Exception Handling Guidelines/Best Practices

posted 5 Apr 2012 03:25 by Sanjeev Kumar   [ updated 17 Apr 2012 02:34 ]
Let’s review some basic exception design guidelines, summarized from Object Design: Roles, Responsibilities, and Collaborations (Rebecca Wirfs-Brock and Alan McKean, Addison-Wesley, 2003).

Don’t try to handle coding errors.

Unless your software is required to take extraordinary measures in error scenarios, don’t spend a lot of time designing it to detect and recover from programming errors. In the case of an out-of-bounds array index, divide-by zero error, or any other programming error, the best strategy is to fail fast (and leave an audit trail of the problem that can be used to troubleshoot it).

Avoid declaring lots of exception classes.

Create a new exception class only when you expect some handling of the code to take a significantly different action, based on the exception type. In my experience it is rarely the case and exception classes available in java API serve the purpose.

Recast lower-level exceptions to higher-level ones whenever you raise an abstraction level.

Don’t let implementation details leak out of a method invocation as exceptions. Otherwise, your users might think your software is broken. When low-level exceptions percolate up to a high-level handler, there’s little context to assist the handler in making informed decisions or reporting conditions that are traceable to any obvious cause. Recasting an exception whenever you cross an abstraction boundary enables exception handlers higher up in the call chain to make more informed decisions. If you want to include a problem trace when recasting them, you can always create a chained exception. A chained exception provides added context and holds a reference to the original lower level exception. You can repeatedly chain exceptions.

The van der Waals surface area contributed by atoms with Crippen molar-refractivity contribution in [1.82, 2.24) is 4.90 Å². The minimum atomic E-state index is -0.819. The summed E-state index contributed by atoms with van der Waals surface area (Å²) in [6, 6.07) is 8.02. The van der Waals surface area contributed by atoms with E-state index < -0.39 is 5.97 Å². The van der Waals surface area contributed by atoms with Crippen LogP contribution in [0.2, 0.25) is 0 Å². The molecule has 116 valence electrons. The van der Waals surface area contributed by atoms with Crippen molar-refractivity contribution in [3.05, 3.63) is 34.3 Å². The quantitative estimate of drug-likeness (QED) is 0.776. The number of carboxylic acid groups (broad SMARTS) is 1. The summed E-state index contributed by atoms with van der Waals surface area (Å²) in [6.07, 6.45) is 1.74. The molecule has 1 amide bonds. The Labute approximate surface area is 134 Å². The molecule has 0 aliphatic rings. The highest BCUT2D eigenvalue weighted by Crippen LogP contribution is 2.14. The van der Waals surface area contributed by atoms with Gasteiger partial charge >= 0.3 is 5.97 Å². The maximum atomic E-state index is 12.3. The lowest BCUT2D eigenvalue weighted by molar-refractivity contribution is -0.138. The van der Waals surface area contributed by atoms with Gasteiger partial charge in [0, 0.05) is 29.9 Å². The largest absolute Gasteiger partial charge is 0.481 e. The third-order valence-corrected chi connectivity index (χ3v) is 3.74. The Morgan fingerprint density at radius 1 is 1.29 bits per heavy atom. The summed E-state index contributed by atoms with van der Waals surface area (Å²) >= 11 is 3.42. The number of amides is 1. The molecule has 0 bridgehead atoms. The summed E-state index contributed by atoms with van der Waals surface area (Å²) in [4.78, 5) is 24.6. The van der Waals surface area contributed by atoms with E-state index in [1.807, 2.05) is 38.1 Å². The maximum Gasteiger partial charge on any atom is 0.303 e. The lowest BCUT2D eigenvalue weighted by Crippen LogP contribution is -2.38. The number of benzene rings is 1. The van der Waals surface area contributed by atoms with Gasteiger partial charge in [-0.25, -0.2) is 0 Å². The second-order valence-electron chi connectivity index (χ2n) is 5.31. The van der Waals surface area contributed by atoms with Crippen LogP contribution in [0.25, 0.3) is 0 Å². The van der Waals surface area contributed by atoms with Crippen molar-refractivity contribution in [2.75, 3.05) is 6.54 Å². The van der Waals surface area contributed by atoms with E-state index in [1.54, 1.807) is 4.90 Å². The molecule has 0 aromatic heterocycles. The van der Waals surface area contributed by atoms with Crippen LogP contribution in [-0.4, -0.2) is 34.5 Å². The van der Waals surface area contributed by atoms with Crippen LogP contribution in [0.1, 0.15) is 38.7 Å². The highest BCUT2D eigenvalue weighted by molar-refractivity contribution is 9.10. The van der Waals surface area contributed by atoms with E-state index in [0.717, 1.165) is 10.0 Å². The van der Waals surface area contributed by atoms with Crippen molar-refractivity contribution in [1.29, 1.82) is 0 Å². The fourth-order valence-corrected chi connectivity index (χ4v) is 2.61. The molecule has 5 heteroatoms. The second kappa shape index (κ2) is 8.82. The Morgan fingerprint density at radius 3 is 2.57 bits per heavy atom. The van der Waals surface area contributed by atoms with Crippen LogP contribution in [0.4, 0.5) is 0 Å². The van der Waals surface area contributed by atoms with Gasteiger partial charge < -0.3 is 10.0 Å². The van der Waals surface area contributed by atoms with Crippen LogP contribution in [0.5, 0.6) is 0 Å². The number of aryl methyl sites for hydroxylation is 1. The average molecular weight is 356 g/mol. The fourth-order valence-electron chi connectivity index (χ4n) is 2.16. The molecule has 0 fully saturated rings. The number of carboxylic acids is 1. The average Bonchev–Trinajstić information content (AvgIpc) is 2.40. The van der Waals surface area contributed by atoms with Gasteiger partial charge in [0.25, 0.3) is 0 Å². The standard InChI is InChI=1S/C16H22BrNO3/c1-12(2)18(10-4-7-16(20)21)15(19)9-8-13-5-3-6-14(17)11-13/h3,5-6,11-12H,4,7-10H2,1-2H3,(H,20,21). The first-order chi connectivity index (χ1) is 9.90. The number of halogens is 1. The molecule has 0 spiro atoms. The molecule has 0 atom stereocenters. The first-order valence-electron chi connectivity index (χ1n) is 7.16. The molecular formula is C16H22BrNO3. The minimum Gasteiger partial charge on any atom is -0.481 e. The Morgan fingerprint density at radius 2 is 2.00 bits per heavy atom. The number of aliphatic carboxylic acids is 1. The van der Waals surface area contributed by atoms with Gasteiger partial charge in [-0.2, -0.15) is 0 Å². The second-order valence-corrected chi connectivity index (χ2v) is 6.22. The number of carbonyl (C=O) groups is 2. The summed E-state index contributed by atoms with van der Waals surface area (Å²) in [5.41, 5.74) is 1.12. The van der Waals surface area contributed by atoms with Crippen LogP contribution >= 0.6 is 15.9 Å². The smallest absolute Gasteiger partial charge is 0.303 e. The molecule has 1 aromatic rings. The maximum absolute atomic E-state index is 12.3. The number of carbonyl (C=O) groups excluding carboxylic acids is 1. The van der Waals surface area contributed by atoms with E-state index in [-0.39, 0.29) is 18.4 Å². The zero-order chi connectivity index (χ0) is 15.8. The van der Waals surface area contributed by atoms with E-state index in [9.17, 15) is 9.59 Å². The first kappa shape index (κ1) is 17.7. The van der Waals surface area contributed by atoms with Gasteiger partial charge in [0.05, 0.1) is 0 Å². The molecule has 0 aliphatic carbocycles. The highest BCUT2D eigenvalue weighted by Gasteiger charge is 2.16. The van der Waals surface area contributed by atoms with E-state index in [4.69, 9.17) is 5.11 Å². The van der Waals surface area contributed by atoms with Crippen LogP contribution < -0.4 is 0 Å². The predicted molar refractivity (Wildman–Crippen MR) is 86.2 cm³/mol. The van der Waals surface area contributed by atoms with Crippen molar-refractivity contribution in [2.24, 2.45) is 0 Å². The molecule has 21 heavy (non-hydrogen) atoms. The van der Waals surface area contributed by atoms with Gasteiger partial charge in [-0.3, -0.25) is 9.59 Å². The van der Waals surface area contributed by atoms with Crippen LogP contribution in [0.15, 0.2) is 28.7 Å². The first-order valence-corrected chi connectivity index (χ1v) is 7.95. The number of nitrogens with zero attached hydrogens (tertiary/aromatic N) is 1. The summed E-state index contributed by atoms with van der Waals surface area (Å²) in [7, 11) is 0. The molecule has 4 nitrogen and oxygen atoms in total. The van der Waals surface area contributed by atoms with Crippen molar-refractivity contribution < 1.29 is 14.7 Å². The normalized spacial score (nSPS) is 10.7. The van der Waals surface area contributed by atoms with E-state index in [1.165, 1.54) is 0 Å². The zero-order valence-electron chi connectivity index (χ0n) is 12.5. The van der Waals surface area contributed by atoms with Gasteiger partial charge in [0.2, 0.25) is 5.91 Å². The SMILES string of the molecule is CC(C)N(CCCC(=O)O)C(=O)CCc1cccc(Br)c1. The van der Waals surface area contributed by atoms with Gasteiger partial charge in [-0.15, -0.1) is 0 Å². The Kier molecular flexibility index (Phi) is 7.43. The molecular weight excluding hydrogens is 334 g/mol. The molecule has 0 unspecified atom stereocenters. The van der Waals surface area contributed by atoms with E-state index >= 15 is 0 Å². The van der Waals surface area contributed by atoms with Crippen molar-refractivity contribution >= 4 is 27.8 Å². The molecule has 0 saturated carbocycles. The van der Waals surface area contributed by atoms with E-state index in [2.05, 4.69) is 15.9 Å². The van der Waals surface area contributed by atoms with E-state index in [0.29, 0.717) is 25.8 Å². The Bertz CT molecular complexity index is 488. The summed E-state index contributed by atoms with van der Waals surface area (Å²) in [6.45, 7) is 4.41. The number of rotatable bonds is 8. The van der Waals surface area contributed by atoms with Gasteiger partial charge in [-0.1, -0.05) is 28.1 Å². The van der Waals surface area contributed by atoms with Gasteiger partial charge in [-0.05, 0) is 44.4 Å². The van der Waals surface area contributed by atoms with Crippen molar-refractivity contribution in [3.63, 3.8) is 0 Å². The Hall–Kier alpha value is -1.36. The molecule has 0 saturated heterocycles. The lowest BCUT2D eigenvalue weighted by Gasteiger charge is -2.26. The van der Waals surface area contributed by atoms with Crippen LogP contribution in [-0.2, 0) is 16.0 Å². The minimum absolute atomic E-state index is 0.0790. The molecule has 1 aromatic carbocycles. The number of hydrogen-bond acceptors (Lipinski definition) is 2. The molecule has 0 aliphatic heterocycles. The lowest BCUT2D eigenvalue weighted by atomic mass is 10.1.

Provide context along with an exception.

What’s most important in exception handling is information that helps create an informed response. Exception classes hold information. You can design them to be packed with information in addition to the bare-bones stack trace information provided by default. You might include values of parameters that raised the exception, specific error text, or detailed information that could be useful to plan a recovery. When an exception occurs, it is important that all pertinent data be passed to the exception's constructor. Such data is often critical for understanding and solving the problem, and can greatly reduce the time needed to find a solution.

The this reference is sometimes useful for this purpose, since toString is implicitly called. In addition, if you are defining exception classes yourself, you may even design your constructors to force the caller to pass the pertinent data.

Uninformative stack traces are very frustrating for the maintainer, and often inspire even the most well-tempered programmers to temporarily violate local community standards for obscenity.

Example

public final class RangeChecker {

  /**
  * Return <code>true</code> only if <code>aNumber</code> is in the range
  * <code>aLow..aHigh</code> (inclusive).
  *
  * @param <code>aLow</code> less than or equal to <code>aHigh</code>.
  */
  static public boolean isInRange( int aNumber, int aLow, int aHigh ){
    if (aLow > aHigh) {
      throw new IllegalArgumentException("Low:" + aLow + " greater than High:" + aHigh);
    }
    return (aLow <= aNumber && aNumber <= aHigh);
  }
}

Handle exceptions as close to the problem as you can.